They sing, they worship, they pray, and they continuously rejoice that even in difficult circumstances, God is with them. Other Christian Churches in the town are also providing support.

Dave is a big man. He had moved from a rural farm in Ghana that was not large enough to support his family. It was less than subsistence level. He moved to Libya and worked successfully in construction. Life was better for him and he was sending money home to his family. He too was hit by the civil war and the consequent breakdown of law and order. He was targeted and threatened, even by little children. Teens picked on him wielding planks of wood with nails hammered through them. But for the intervention of a brave Libyan man, he would be dead.

He no longer felt safe, but he couldn’t go back home. Fully aware of the danger of the old wooden boats that smugglers cram with human cargo, often at gunpoint and then set adrift at sea, he still saw this as his only chance. It took him two attempts. The first time he was at sea for five days with no food or water.

“In this church, there is no skin color or prejudice, we are family.”

Eventually, the boat, with 200 passengers, drifted back to the Libyan shore and broke up on the beach. During that time, his fellow passengers called him ‘Padre,’ as he would pray with them and encourage them with hope.

Today he works on a part-ADRA Italy sponsored agricultural project, Lavoriamo terre migranti, learning both farming skills and people management. He has hope and is a leader in the church, often supporting, praying with and counseling new arrivals. His family is still in Ghana, and he works hard to send money home to support them.

Camera-men, journalists and the entire Global Refugee day volunteer team from ADRA Italia, the Trans-European and Inter-European Divisions, Hope Channel Italy, and Radio Voce della Speranza Rome, often found themselves near tears as they listened to the stories, but also felt the warmth and hope in the hearts of the members.

One such member transferred from the Naples church to Castel Volturno to help with translation. Her heart opened, and she fell in love with the refugees. “We are all one family,” she said, “in this church, there is no skin color or prejudice, we are family.” That was a thought David Malaguarnera emphasized in his sermon, noting Paul’s words that in Jesus Christ there is neither Jew nor Greek, bond for free.” For those who had found themselves in forced labor, or worse, during their journey, these words had real meaning.

For Corrado Cozzi, Inter-European Division Communication director, who took a primary lead in organizing Global Refugee Day 2017, his purpose was clear. “We can create this contact today with the rest of the world and say ‘we are with you, we know your story, we pray that the Lord could recover your deep wounds made by the challenges you had to escape from the tragedy of your life.’”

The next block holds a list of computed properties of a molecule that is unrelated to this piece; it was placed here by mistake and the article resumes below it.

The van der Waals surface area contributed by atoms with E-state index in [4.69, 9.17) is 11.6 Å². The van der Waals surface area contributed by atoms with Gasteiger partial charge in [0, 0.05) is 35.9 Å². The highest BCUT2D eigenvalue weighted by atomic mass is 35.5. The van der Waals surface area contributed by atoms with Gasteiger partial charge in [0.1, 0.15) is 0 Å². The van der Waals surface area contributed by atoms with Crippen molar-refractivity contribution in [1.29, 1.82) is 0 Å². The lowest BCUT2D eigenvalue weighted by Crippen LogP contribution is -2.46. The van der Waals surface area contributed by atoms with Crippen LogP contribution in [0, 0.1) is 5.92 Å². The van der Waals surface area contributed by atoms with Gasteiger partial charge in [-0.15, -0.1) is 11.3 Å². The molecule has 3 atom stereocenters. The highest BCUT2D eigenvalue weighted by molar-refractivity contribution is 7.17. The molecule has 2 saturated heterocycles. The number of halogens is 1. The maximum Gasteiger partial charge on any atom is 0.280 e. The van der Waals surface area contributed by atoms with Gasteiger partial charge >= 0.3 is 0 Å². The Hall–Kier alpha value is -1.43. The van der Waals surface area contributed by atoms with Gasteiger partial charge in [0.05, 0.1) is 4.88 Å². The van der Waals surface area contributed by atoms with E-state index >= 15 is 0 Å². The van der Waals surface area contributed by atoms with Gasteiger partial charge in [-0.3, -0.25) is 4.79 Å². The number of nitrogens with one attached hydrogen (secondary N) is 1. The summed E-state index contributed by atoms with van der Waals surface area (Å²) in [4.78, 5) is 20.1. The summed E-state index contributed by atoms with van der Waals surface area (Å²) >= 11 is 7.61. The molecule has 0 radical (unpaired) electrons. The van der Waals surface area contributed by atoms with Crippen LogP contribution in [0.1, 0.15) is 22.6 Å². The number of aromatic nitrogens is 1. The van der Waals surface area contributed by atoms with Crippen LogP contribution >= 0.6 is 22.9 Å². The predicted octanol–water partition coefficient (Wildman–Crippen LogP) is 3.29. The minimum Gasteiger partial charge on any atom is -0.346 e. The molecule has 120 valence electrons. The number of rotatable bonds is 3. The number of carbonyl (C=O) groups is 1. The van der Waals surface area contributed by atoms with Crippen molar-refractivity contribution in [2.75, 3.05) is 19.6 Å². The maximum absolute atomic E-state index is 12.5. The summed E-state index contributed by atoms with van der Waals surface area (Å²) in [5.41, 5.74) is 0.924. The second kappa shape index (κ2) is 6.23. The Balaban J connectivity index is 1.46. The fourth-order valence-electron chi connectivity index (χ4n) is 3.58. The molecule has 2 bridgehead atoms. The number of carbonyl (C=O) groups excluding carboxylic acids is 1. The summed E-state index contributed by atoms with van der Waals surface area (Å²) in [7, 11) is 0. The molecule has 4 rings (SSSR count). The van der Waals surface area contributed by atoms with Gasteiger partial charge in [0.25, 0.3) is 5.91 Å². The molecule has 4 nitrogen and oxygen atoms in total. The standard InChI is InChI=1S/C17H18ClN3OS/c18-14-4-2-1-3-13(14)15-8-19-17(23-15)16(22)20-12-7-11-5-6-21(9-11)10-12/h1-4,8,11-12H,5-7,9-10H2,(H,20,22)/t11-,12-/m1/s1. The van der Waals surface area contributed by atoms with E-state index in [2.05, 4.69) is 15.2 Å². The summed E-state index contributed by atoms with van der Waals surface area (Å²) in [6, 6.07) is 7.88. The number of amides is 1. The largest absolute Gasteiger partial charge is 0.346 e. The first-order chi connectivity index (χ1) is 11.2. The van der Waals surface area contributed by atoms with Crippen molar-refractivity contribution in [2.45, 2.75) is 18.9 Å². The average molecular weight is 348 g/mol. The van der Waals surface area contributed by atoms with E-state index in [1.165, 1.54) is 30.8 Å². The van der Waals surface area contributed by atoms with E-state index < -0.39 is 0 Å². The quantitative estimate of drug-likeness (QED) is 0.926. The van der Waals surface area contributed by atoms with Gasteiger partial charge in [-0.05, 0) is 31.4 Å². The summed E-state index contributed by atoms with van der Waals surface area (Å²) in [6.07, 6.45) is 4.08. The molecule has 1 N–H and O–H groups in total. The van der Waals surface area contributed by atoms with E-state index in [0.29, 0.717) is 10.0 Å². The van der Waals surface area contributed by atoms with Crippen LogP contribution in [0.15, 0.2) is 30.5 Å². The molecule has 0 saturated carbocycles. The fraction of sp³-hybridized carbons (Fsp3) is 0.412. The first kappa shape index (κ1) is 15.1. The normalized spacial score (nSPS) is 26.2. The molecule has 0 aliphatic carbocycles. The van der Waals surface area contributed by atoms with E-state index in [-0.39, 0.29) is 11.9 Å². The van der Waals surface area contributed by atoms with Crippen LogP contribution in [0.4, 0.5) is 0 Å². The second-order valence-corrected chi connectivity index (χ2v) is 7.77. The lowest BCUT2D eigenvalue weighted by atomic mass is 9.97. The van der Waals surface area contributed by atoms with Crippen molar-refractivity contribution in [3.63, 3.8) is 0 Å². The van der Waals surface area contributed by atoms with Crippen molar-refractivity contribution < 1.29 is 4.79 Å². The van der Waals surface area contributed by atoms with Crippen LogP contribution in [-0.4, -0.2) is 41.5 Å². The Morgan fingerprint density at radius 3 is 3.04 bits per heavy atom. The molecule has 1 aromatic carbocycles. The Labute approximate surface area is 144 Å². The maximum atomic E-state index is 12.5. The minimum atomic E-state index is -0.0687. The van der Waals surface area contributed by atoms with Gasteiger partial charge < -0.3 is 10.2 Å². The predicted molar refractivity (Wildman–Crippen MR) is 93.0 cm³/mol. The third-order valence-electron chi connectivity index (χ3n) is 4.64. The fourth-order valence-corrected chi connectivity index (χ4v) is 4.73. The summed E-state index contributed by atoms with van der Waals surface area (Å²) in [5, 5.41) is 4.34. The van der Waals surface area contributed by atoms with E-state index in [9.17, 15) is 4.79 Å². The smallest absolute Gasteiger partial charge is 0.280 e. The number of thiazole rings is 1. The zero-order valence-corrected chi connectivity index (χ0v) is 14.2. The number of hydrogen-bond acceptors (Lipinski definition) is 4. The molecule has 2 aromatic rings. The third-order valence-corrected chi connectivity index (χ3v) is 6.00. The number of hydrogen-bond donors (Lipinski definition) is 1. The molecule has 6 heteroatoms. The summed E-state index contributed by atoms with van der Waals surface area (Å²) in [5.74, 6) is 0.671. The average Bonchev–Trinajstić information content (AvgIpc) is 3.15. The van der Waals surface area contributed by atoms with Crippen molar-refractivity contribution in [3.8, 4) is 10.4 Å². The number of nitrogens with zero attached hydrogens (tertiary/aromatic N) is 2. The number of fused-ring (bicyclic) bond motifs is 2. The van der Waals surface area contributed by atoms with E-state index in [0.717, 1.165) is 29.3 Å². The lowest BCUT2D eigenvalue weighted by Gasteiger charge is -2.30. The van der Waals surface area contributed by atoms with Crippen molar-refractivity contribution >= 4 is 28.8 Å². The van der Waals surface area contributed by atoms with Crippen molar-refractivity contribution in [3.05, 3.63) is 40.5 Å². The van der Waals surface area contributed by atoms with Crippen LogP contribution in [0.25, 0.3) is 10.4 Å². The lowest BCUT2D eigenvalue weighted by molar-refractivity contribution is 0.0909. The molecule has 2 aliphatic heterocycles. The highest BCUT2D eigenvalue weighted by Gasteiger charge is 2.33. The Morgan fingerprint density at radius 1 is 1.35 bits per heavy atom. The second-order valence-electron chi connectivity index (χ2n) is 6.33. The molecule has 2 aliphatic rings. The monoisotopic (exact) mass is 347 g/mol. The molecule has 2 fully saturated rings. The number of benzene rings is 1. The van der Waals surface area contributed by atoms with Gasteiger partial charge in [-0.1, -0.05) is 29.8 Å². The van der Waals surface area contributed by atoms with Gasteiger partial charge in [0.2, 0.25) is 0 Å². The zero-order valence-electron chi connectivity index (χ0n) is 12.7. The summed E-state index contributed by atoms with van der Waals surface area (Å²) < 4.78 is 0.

Cozzi, a newly blessed grandfather, found himself spontaneously cuddling babies, expressing the hope that these children now have a future.

Brimming with enthusiasm, Dag Kristian Pontvik, ADRA Italy Country director, is seeking ways to do more for the migrants in this area and other parts of Italy. In addition to the great need to replace the local minibus, he wants to expand the project and is equally encouraging other churches in Italy to open their doors and hearts to the migrant community. This includes theology students at Villa Aurora, the Adventist college near Florence, who are giving football training and companionship to a group of under-sixteen migrant boys housed in a nearby hostel.

But his plea goes far beyond Italy and the once a year event of a refugee day. His plea goes to the heart of Christianity and Total Member Involvement—noting both the compassion of Jesus for the dispossessed and the way that people in transition are often more open to the Gospel, especially when that gospel is expressed in practical ways.

There will be another refugee day next year, but, he pleads, don’t wait until then to get involved, see how you can make a difference now.

*Names have been changed to protect privacy.

Victor Hulbert, Trans-European Division, and Inter-European Division News